Indexed: For an index to these records, see Scotland’s People website, a pay-for-view website. The Scottish Church Records Index is also still available at the Family History Library in Salt Lake City.  Some records may also be indexed in other FamilySearch collections for Scotland.
Births: There are only nine entries February 1681–May 1706. One page of entries for 1703–1717 is entered after May 1725; the entry at 1669 is crossed out with ink. Entries for 1791–1805 occur on alternate pages of the register for the period 1789–1794. Mothers' names are not recorded until 1761.
Marriages: Proclamations are intermixed with other matters until 1676. No entries exist April 1648–June1651. There is a separate record of marriages June1651–December 1666. No entries exist July 1695–July 1706 or June1726–June1727, after which date the record is again intermixed with other matters.
Deaths: Mortcloth Dues are recorded until 1763. Then there are only a few entries until July 1824, after which deaths are recorded.
Source: Key to the Parochial Registers of Scotland, by V. Ben Bloxham, pub. 1970. British Book 941 K23b.

Established Church—Kirk Session Records[edit | edit source]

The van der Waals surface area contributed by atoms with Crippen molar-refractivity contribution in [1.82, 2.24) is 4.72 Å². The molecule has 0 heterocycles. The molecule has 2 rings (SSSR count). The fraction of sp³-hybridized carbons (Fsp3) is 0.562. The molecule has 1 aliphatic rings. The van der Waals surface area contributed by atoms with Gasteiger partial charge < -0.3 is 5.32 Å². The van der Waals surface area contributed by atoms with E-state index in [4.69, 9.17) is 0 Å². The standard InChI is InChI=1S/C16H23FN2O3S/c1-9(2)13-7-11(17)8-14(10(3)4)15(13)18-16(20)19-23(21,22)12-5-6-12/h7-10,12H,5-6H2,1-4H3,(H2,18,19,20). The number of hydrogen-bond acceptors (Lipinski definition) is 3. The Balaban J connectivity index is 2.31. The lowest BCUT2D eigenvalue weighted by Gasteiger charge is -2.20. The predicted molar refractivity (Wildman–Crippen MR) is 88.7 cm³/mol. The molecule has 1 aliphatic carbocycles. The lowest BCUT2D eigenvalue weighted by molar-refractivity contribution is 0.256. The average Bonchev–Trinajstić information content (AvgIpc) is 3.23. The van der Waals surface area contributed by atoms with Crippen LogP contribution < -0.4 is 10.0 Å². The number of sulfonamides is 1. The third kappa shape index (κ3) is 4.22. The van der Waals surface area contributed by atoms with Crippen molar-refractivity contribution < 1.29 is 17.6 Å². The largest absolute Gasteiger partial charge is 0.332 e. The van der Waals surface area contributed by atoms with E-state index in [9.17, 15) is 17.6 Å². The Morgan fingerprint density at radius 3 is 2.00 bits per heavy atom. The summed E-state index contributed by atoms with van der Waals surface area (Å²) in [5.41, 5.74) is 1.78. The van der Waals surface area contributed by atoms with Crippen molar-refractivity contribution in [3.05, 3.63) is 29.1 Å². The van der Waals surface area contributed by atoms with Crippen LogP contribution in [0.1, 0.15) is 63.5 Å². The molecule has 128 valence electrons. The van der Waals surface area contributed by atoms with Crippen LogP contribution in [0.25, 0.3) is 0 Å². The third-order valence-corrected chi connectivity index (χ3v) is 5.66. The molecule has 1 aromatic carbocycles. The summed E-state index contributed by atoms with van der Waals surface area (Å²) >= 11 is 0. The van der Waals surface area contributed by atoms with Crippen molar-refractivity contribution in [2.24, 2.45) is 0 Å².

The Kirk session was the court of the parish. The session was made up of the minister and the land owners and business men of the parish, chosen to serve on the session. The Kirk session dealt with moral issues, minor criminal cases, matters of the poor and education, matters of discipline, and the general concerns of the parish. Kirk session records may also mention births, marriages, and deaths.

Here is a list of the surviving Kirk session records for this parish:

Accounts (latter only collections) 1642–1667, 1807–1851
Poor Fund Minutes 1774–1778
Accounts 1807–1851
Communion Rolls 1835–1836
Cash Book 1851–1877
Note: Available at the National Archives of Scotland, Edinburgh, record CH2/974.

Nonconformist Church Records[edit | edit source]

A nonconformist church is any church that is not the Established church. Read more about nonconformity in Scotland in the article on the Scotland Church Records Union Lists.

Innerleithen Free Church[edit | edit source]

Although the minister of this parish did not leave the Established Church in 1843, some parish members formed a Free Church congregation, and a minister was settled in 1844. Sunday schools were conducted at Innerleithen, Glenormiston, Henderland, and Whitehope. A church was built in 1844 and later remodeled in 1878. The manse was built in 1876.
Membership: 1848, 120; 1900, 191.